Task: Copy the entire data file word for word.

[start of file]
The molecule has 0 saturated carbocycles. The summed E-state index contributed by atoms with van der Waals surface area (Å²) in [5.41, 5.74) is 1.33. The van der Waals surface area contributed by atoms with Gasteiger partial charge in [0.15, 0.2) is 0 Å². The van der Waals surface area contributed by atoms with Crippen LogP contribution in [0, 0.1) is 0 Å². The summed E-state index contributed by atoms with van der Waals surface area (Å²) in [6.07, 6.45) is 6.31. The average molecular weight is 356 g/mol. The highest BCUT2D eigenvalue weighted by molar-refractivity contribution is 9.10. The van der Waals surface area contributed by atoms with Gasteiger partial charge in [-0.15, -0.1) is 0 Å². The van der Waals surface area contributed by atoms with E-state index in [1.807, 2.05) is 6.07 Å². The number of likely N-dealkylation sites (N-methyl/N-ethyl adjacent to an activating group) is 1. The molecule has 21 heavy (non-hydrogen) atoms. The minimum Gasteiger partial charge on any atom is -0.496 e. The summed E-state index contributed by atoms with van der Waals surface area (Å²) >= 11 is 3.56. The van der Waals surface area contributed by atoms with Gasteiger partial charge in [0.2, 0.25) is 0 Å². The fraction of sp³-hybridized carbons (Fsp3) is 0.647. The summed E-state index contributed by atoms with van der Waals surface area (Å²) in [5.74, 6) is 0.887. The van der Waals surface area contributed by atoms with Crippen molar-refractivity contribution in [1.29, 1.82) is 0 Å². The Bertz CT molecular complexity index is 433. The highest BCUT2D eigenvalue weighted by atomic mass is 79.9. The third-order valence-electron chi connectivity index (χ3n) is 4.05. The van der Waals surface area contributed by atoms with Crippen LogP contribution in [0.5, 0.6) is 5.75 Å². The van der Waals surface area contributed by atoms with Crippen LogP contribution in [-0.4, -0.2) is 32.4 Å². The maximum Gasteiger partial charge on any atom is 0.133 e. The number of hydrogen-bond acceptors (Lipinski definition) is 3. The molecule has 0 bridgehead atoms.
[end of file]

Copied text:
The molecule has 0 saturated carbocycles. The summed E-state index contributed by atoms with van der Waals surface area (Å²) in [5.41, 5.74) is 1.33. The van der Waals surface area contributed by atoms with Gasteiger partial charge in [0.15, 0.2) is 0 Å². The van der Waals surface area contributed by atoms with Crippen LogP contribution in [0, 0.1) is 0 Å². The summed E-state index contributed by atoms with van der Waals surface area (Å²) in [6.07, 6.45) is 6.31. The average molecular weight is 356 g/mol. The highest BCUT2D eigenvalue weighted by molar-refractivity contribution is 9.10. The van der Waals surface area contributed by atoms with Gasteiger partial charge in [-0.15, -0.1) is 0 Å². The van der Waals surface area contributed by atoms with E-state index in [1.807, 2.05) is 6.07 Å². The number of likely N-dealkylation sites (N-methyl/N-ethyl adjacent to an activating group) is 1. The molecule has 21 heavy (non-hydrogen) atoms. The minimum Gasteiger partial charge on any atom is -0.496 e. The summed E-state index contributed by atoms with van der Waals surface area (Å²) >= 11 is 3.56. The van der Waals surface area contributed by atoms with Gasteiger partial charge in [0.2, 0.25) is 0 Å². The fraction of sp³-hybridized carbons (Fsp3) is 0.647. The summed E-state index contributed by atoms with van der Waals surface area (Å²) in [5.74, 6) is 0.887. The van der Waals surface area contributed by atoms with Crippen molar-refractivity contribution in [1.29, 1.82) is 0 Å². The Bertz CT molecular complexity index is 433. The highest BCUT2D eigenvalue weighted by atomic mass is 79.9. The third-order valence-electron chi connectivity index (χ3n) is 4.05. The van der Waals surface area contributed by atoms with Crippen LogP contribution in [0.5, 0.6) is 5.75 Å². The van der Waals surface area contributed by atoms with Crippen LogP contribution in [-0.4, -0.2) is 32.4 Å². The maximum Gasteiger partial charge on any atom is 0.133 e. The number of hydrogen-bond acceptors (Lipinski definition) is 3. The molecule has 0 bridgehead atoms.